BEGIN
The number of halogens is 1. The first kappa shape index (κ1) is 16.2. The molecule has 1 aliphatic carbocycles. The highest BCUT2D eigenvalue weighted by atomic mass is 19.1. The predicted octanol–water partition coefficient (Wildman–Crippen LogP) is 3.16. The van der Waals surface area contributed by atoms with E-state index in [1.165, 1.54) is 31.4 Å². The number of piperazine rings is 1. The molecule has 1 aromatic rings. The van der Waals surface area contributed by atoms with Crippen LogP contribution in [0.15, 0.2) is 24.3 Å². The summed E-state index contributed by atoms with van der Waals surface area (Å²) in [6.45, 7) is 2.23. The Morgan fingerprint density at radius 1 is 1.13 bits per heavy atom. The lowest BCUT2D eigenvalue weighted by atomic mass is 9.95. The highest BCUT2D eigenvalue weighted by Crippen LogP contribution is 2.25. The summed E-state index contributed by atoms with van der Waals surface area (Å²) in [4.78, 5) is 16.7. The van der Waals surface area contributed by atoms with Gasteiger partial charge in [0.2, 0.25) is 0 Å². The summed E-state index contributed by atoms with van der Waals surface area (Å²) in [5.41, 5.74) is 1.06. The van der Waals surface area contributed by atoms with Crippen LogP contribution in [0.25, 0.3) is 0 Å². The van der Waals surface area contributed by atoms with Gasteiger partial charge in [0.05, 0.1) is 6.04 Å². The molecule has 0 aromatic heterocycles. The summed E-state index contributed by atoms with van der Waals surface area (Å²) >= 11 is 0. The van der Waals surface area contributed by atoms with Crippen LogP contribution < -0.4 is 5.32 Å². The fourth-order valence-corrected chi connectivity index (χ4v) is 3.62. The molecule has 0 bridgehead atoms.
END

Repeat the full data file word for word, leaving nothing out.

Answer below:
The number of halogens is 1. The first kappa shape index (κ1) is 16.2. The molecule has 1 aliphatic carbocycles. The highest BCUT2D eigenvalue weighted by atomic mass is 19.1. The predicted octanol–water partition coefficient (Wildman–Crippen LogP) is 3.16. The van der Waals surface area contributed by atoms with E-state index in [1.165, 1.54) is 31.4 Å². The number of piperazine rings is 1. The molecule has 1 aromatic rings. The van der Waals surface area contributed by atoms with Crippen LogP contribution in [0.15, 0.2) is 24.3 Å². The summed E-state index contributed by atoms with van der Waals surface area (Å²) in [6.45, 7) is 2.23. The Morgan fingerprint density at radius 1 is 1.13 bits per heavy atom. The lowest BCUT2D eigenvalue weighted by atomic mass is 9.95. The highest BCUT2D eigenvalue weighted by Crippen LogP contribution is 2.25. The summed E-state index contributed by atoms with van der Waals surface area (Å²) in [4.78, 5) is 16.7. The van der Waals surface area contributed by atoms with Gasteiger partial charge in [0.2, 0.25) is 0 Å². The summed E-state index contributed by atoms with van der Waals surface area (Å²) in [5.41, 5.74) is 1.06. The van der Waals surface area contributed by atoms with Crippen LogP contribution in [0.25, 0.3) is 0 Å². The van der Waals surface area contributed by atoms with Gasteiger partial charge in [0.05, 0.1) is 6.04 Å². The molecule has 0 aromatic heterocycles. The summed E-state index contributed by atoms with van der Waals surface area (Å²) >= 11 is 0. The van der Waals surface area contributed by atoms with Crippen LogP contribution < -0.4 is 5.32 Å². The fourth-order valence-corrected chi connectivity index (χ4v) is 3.62. The molecule has 0 bridgehead atoms.